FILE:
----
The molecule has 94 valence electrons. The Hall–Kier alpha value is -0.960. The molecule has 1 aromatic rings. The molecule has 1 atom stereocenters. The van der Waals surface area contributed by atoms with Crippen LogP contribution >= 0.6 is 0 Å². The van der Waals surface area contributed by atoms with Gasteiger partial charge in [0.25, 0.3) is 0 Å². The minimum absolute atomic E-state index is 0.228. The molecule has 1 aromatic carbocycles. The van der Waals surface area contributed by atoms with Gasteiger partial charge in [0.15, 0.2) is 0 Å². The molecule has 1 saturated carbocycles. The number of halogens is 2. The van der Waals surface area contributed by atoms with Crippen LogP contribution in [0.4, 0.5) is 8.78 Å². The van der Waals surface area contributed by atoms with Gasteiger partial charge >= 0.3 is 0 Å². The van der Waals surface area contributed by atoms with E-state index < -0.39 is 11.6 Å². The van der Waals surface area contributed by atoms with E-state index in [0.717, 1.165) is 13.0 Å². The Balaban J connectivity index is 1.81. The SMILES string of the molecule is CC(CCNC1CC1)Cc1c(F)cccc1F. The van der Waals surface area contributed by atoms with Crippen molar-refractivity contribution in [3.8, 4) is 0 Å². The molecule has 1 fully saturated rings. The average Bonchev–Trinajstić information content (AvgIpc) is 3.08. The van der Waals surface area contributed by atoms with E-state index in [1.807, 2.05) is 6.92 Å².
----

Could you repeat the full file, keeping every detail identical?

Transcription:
The molecule has 94 valence electrons. The Hall–Kier alpha value is -0.960. The molecule has 1 aromatic rings. The molecule has 1 atom stereocenters. The van der Waals surface area contributed by atoms with Crippen LogP contribution >= 0.6 is 0 Å². The van der Waals surface area contributed by atoms with Gasteiger partial charge in [0.25, 0.3) is 0 Å². The minimum absolute atomic E-state index is 0.228. The molecule has 1 aromatic carbocycles. The van der Waals surface area contributed by atoms with Gasteiger partial charge in [0.15, 0.2) is 0 Å². The molecule has 1 saturated carbocycles. The number of halogens is 2. The van der Waals surface area contributed by atoms with Crippen LogP contribution in [0.4, 0.5) is 8.78 Å². The van der Waals surface area contributed by atoms with Gasteiger partial charge >= 0.3 is 0 Å². The van der Waals surface area contributed by atoms with E-state index < -0.39 is 11.6 Å². The van der Waals surface area contributed by atoms with E-state index in [0.717, 1.165) is 13.0 Å². The Balaban J connectivity index is 1.81. The SMILES string of the molecule is CC(CCNC1CC1)Cc1c(F)cccc1F. The van der Waals surface area contributed by atoms with Crippen molar-refractivity contribution in [3.8, 4) is 0 Å². The molecule has 1 fully saturated rings. The average Bonchev–Trinajstić information content (AvgIpc) is 3.08. The van der Waals surface area contributed by atoms with E-state index in [1.807, 2.05) is 6.92 Å².